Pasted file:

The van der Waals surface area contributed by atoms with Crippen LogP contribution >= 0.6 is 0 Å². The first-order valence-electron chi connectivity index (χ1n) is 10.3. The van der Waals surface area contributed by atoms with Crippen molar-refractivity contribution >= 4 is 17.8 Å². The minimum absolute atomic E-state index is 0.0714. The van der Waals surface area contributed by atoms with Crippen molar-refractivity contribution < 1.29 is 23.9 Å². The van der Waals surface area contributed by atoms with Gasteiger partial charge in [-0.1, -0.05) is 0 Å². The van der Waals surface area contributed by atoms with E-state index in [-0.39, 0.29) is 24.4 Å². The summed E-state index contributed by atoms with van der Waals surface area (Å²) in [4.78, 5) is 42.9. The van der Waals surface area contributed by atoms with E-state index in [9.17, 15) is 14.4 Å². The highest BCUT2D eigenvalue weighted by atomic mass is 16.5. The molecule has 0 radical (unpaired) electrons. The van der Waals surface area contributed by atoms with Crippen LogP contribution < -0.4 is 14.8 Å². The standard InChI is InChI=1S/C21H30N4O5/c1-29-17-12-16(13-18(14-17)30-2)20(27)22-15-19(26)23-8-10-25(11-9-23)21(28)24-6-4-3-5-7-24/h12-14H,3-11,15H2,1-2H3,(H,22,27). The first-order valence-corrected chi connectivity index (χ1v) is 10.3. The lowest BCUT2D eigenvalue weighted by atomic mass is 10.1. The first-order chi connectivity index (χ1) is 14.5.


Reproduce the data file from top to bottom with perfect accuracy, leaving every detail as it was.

The van der Waals surface area contributed by atoms with Crippen LogP contribution >= 0.6 is 0 Å². The first-order valence-electron chi connectivity index (χ1n) is 10.3. The van der Waals surface area contributed by atoms with Crippen molar-refractivity contribution >= 4 is 17.8 Å². The minimum absolute atomic E-state index is 0.0714. The van der Waals surface area contributed by atoms with Crippen molar-refractivity contribution < 1.29 is 23.9 Å². The van der Waals surface area contributed by atoms with Gasteiger partial charge in [-0.1, -0.05) is 0 Å². The van der Waals surface area contributed by atoms with E-state index in [-0.39, 0.29) is 24.4 Å². The summed E-state index contributed by atoms with van der Waals surface area (Å²) in [4.78, 5) is 42.9. The van der Waals surface area contributed by atoms with E-state index in [9.17, 15) is 14.4 Å². The highest BCUT2D eigenvalue weighted by atomic mass is 16.5. The molecule has 0 radical (unpaired) electrons. The van der Waals surface area contributed by atoms with Crippen LogP contribution < -0.4 is 14.8 Å². The standard InChI is InChI=1S/C21H30N4O5/c1-29-17-12-16(13-18(14-17)30-2)20(27)22-15-19(26)23-8-10-25(11-9-23)21(28)24-6-4-3-5-7-24/h12-14H,3-11,15H2,1-2H3,(H,22,27). The first-order valence-corrected chi connectivity index (χ1v) is 10.3. The lowest BCUT2D eigenvalue weighted by atomic mass is 10.1. The first-order chi connectivity index (χ1) is 14.5.